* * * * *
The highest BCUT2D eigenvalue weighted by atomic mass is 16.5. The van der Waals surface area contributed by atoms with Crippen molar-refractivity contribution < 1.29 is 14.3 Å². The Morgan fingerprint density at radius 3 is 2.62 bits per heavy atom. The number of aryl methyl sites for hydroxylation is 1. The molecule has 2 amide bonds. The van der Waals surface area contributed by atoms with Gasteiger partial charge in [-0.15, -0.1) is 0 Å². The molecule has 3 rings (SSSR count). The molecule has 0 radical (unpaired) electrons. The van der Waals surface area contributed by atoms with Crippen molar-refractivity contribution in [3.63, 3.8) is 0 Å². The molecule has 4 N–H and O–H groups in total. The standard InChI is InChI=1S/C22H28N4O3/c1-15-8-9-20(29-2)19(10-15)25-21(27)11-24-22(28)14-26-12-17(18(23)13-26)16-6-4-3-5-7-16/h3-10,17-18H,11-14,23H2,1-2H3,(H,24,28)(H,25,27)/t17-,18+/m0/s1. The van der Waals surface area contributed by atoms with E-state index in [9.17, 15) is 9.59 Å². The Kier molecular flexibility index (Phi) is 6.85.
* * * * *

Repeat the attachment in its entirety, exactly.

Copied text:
The highest BCUT2D eigenvalue weighted by atomic mass is 16.5. The van der Waals surface area contributed by atoms with Crippen molar-refractivity contribution < 1.29 is 14.3 Å². The Morgan fingerprint density at radius 3 is 2.62 bits per heavy atom. The number of aryl methyl sites for hydroxylation is 1. The molecule has 2 amide bonds. The van der Waals surface area contributed by atoms with Gasteiger partial charge in [-0.15, -0.1) is 0 Å². The molecule has 3 rings (SSSR count). The molecule has 0 radical (unpaired) electrons. The van der Waals surface area contributed by atoms with Crippen molar-refractivity contribution in [3.63, 3.8) is 0 Å². The molecule has 4 N–H and O–H groups in total. The standard InChI is InChI=1S/C22H28N4O3/c1-15-8-9-20(29-2)19(10-15)25-21(27)11-24-22(28)14-26-12-17(18(23)13-26)16-6-4-3-5-7-16/h3-10,17-18H,11-14,23H2,1-2H3,(H,24,28)(H,25,27)/t17-,18+/m0/s1. The van der Waals surface area contributed by atoms with E-state index in [9.17, 15) is 9.59 Å². The Kier molecular flexibility index (Phi) is 6.85.